Other readers – what do you think of their points? Seems like freedom is winning out for readers just like for cowboys? 😉

  • 9 Ken March 4, 2010, 7:33 pm

    I think that experiences and memories have their place in the happiness equation. I think relationships trump possessions when it comes to fun family times. Having the time freedom is something I would like more of as well.

  • 10 Austin March 5, 2010, 9:01 am

    I was mulling this question over today because my freshman year of college, before I tracked any of my spending, I went to like 10 concerts over a half a year. It must’ve cost upwards of a grand.

    I was thinking to myself, was it worth it? To me it is worth it. Would I be any happier with another $1,000 in my account? Maybe, but I still think about those memories I created on a semi-regular basis not to mention how fun they were when I attended.

    Great discussion topic!

    Austin @ Foreigner’s Finances
    .-= Austin on: The 5 Books That Changed My Money Life =-.

  • 11 The Investor March 5, 2010, 2:28 pm

    I think concerts are the worst. I went to dozens and dozens in college (probably near to 100) though loads of them were for free because I used to review them for the college paper and other places. It was a great lifestyle, but I doubt if I started talking now I could recount memories for more than 15 minutes from all those hundreds of hours.

    I guess as Ken says it’s all about balance – dividing your money between stuff / experiences / freedom, and the savings to make sure you can have all three in the future.

  • 12 Nick1254367 March 5, 2010, 4:07 pm

    Very insightful article! I believe it’s not possible to make a general statement on whether money makes people more or less happy. Money comes with a whole set of new elements that may have
    good or bad impact on our happiness, and depending on how susceptible we are to every one of them, the conclusion will go one way or the other (i.e. different from
    person to person).

    I recently made an effort to provide a more comprehensive picture of what these ad- and disadvantages are. I invite you to have a look at Money and Happiness

    and tell me what you think!

    Thank you,

  • 13 Financial Samurai March 5, 2010, 5:44 pm

    Gosh, I feel so lonely Monevator is not jumping in more often lol.
    .-= Financial Samurai on: Sometimes Saving Money Is About Principle =-.

  • 14 Ryan @ Planting Dollars March 6, 2010, 2:33 am

    So if I have a really crappy life, then have a good last year before I die… I’ll remember having a good life while in heaven? 😉
    .-= Ryan @ Planting Dollars on: Waikiki Site – Adding Wordpress and Thesis Theme via FTP to Bluehost =-.

  • 15 Bytta@151DaysOff March 7, 2010, 3:25 pm

    I like how he distinguishes between being happy in your life and being happy about your life. The physical part and mind part of human being don’t always work in sync.

    I think your personality and tendency to use either part play a big role here. Would you say someone who is more physical/athletic will have an enhanced version experiencing self? People like this will spend more on experience, which makes sense. The problem is, most of us aren’t like that, but we’d like to think that we are (memory self). In a way, we don’t need to spend too much money on bodily experience if we can “manipulate” our memory.

    I have developed similar view lately, although mine will be more compromised. Hope I can write about it as well as you did.

    Btw, a trip to Antartica for 3 weeks could set you back around 20 grand Aussie or more. He should spend more than 25 minutes reminiscing 😀
    .-= Bytta@151DaysOff on: Day 22: Where Do You Draw Inspiration? =-.

  • 16 Money Beagle March 9, 2010, 2:37 pm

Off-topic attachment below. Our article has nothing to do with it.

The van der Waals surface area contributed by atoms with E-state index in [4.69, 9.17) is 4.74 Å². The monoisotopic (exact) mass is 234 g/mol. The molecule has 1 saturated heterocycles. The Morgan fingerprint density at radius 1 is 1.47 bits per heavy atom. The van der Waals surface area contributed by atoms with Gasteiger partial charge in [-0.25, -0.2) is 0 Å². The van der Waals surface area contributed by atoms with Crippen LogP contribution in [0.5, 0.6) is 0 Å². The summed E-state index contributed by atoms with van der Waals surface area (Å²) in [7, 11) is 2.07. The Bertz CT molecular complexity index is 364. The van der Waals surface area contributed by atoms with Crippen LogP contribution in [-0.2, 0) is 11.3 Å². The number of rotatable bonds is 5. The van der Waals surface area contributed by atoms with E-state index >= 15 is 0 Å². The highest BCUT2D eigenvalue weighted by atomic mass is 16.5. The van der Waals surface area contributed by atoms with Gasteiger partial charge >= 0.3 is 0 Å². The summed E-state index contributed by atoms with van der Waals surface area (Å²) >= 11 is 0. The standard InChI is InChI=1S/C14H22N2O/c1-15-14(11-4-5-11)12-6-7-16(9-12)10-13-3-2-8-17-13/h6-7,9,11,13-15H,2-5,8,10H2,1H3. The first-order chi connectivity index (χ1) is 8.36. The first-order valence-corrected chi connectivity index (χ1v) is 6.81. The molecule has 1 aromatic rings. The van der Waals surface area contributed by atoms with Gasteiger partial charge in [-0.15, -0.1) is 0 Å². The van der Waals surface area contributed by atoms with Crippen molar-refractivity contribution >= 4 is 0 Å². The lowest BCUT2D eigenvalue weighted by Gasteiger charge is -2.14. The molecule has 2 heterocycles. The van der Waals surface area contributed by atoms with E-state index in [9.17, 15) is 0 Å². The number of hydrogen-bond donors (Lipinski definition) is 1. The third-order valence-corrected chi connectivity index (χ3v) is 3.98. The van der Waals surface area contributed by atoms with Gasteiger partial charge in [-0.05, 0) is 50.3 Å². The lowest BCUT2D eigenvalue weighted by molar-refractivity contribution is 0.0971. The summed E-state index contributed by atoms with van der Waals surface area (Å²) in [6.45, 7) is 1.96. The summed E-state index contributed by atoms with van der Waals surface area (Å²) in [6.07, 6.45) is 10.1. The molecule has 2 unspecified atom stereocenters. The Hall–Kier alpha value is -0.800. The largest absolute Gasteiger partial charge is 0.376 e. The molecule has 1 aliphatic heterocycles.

I think there are a lot of trips that are worth the cost. My honeymoon was expensive but the 10 days we spent in Hawaii were amazing and something I wouldn’t trade back for double or triple the money.

    I think the key is just like anything else, to attain balance. Don’t spend your entire savings or every spare moment (and nickel) chasing these types of things. If you save money and save the time for special occasions, they will be more memorable.
    .-= Money Beagle on: Net Worth Review: March 2010 =-.

  • 17 youngandthrifty March 9, 2010, 7:34 pm

    Interesting thread.
    I personally am a huge believer in saving up for travel experiences (I am a travel junkie)…I mean, what else are you saving up for?

    Not to be morbid here, but the end of the day, if you’re lying on your death bed, and you are doing your life review, wouldn’t you want to say that you’ve experienced different cultures around the world, and that you have seen humanity everywhere?

    When you’re lying on your death bed, will you be happy that you have that million dollar house, or that 56″ flat screen LCD TV, or that porsche?

    Memories and experiences are so valuable. That being said, memories and experiences with loved ones of course trumps everything else.

    I agree with Money Beagle- it’s all about balance.

    Great discussion topic!
    .-= youngandthrifty on: youngandthrifty Net Worth Update: March 2010 =-.

  • 18 Ben February 7, 2012, 10:38 pm

    just finished Haidt’s ‘Happiness Hypothesis’. Superb book and a must read for those who have an interest in linking up investing (in the abstract) and what investing is actually for…

  • 19 Minikins March 13, 2015, 10:40 am

    I’m rather late in joining this discussion (about 4 years) but it strikes such a chord I have to comment.

    At last, some one publicly scrapping scrap books. They are scrap after all. From an evolutionary perspective we are primed for hanging on to very little (that’s rum coming from a bit of a hoarder) but part of me hankers for a non-life threatening disaster that will get rid of all the stuff around me (maybe a metal and plastic devouring moth infestation?).

    How did we as humans in our pre technology state manage this memory and experience conundrum? Simple. Music, art and literature. Stories, songs, cave paintings and my personal favourites: stone hand axes. Anything that is burnable: forget. The simpler the better and more memorable. And it would have to be REALLY WORTH committing to memory in a song or cave etching. A person would need to have a very strong relationship with someone to make or hand down a beautifully carved, used and memory infused stone hand axe for them. The rest is just noise.

    I too can hardly remember the many gigs I attended at college; perhaps it’s all a smokescreen. Memory is really a tool for us humans to avoid danger and find comfort, food and shelter.

  • 20 The Investor March 13, 2015, 11:06 am

    @Minikins — Thanks for sharing your thoughts on this old post, and your generous words on that other old post the other day. It’s heartening to see someone working their way through this old stuff. (Although… um… perhaps it does runs lightly contrary to the idea that old stuff is disposable. 😉 )

  • 21 The Investor March 13, 2015, 11:08 am

    p.s. Yes, I’ve also had daydreams about my house burning down and all the *stuff* going with it some day I’m out taking the handful of possessions that are *really* special keepsakes to a safety deposit box.